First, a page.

The Prime of Miss Jean Brodie

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Note: all page and citation info for the quotes below refers to the Harper Perennial edition of The Prime of Miss Jean Brodie published in 2009.
Chapter 1 Quotes

‘I am putting old heads on your young shoulders,’ Miss Brodie had told them at that time, ‘and all my pupils are the crème de la crème.’

Related Characters: Miss Jean Brodie (speaker)
Page Number: 5
Explanation and Analysis:

The novel opens with the "Brodie set," a group of girls joined together by their dedication to an elementary school teacher, Miss Jean Brodie. Although they have aged out of her class at this point in time, the girls are still defined by their relationship with Miss Brodie. Here we see Sandy, the most clear-sighted and analytical of the group, recalling an earlier phrase of Miss Jean Brodie's.  

These lines reveal the almost unnatural, intrusive nature of Miss Brodie's concept of education, which she defines as the process of "putting old heads on...young shoulders." This controlling method ensures that the Brodie set will be educated according to Miss Brodie's whims, as opposed to any curriculum. It also foreshadows Mr. Lloyd's disturbing portraits, in which he literally paints Miss Brodie's head on her pupil's shoulders. 

The second half of her quote, in which she calls her pupils "the crème de la crème," illuminates Miss Brodie's efforts to choose a select group of students and transform them into exceptional young women through the strength of her influence. This desire to shape the Brodie set's fate is a rebellion against Calvinistic belief. Instead of God determining one's fate, as he does before birth in the Calvinist tradition, it is Miss Jean Brodie herself who has the power to choose souls to elevate to the status of "crème de la crème." This, then, is a secular election and salvation, which Miss Brodie controls.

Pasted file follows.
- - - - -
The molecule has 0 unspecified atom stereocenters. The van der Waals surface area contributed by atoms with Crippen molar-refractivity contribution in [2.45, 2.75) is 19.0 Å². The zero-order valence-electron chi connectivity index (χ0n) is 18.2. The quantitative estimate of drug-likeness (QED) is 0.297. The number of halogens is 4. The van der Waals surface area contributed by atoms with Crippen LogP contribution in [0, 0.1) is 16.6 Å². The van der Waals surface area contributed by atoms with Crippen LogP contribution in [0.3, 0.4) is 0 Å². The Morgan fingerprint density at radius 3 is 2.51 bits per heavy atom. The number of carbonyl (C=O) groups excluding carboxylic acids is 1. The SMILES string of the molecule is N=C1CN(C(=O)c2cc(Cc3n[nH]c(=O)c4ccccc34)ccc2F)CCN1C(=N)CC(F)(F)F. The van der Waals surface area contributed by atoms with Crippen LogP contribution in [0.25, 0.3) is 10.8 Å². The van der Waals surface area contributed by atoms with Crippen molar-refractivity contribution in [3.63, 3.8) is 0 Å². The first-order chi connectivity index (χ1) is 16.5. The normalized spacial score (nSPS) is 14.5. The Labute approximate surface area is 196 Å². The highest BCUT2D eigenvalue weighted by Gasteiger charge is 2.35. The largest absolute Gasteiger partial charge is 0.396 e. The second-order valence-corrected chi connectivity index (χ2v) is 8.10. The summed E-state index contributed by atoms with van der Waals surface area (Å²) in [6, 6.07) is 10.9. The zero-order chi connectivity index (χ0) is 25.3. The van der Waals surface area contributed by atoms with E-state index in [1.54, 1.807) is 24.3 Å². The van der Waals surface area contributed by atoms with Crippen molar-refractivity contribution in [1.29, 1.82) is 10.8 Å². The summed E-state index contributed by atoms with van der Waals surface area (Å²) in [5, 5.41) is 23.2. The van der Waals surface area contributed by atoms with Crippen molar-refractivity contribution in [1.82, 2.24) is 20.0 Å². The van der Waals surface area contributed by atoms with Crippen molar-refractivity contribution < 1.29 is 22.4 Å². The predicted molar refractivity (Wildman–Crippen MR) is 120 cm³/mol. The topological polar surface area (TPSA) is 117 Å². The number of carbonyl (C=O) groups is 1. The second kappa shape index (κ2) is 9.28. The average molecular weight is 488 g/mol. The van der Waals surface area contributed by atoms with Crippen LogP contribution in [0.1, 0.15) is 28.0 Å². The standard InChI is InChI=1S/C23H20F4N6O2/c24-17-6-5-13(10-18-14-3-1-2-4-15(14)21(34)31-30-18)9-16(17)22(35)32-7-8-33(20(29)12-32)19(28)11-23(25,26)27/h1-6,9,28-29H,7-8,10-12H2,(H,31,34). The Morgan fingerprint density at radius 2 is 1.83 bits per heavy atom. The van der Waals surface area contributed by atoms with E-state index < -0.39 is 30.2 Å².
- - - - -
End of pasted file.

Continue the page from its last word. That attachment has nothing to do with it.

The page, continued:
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‘It has been suggested again that I should apply for a post at one of the progressive schools, where my methods would be more suited to the system than they are at Blaine. But I shall not apply for a post at a crank school. I shall remain at this education factory. There must be a leaven in the lump. Give me a girl at an impressionable age, and she is mine for life.’

Related Characters: Miss Jean Brodie (speaker)
Page Number: 6
Explanation and Analysis:

Although none of them are in her class any longer, Miss Brodie still demands her pupils spend time with her. Here, she has taken the six girls on a walk to discuss the details of a "plot" meant to force her to resign.  

Although it has been suggested that she work at a "progressive school," Miss Brodie is disdainful of the idea of working at a "crank" school. We sense that Miss Brodie does not want to teach at a progressive school because she might blend in with the other eccentrics, whereas she is seen as radical and exceptional at Blaine, or, as she says, "a leaven in the lump." Miss Brodie wants to maintain her authority over her Brodie set, and she also wants to continue to be associated with an exclusive social group, to be in the middle of a dramatic situation.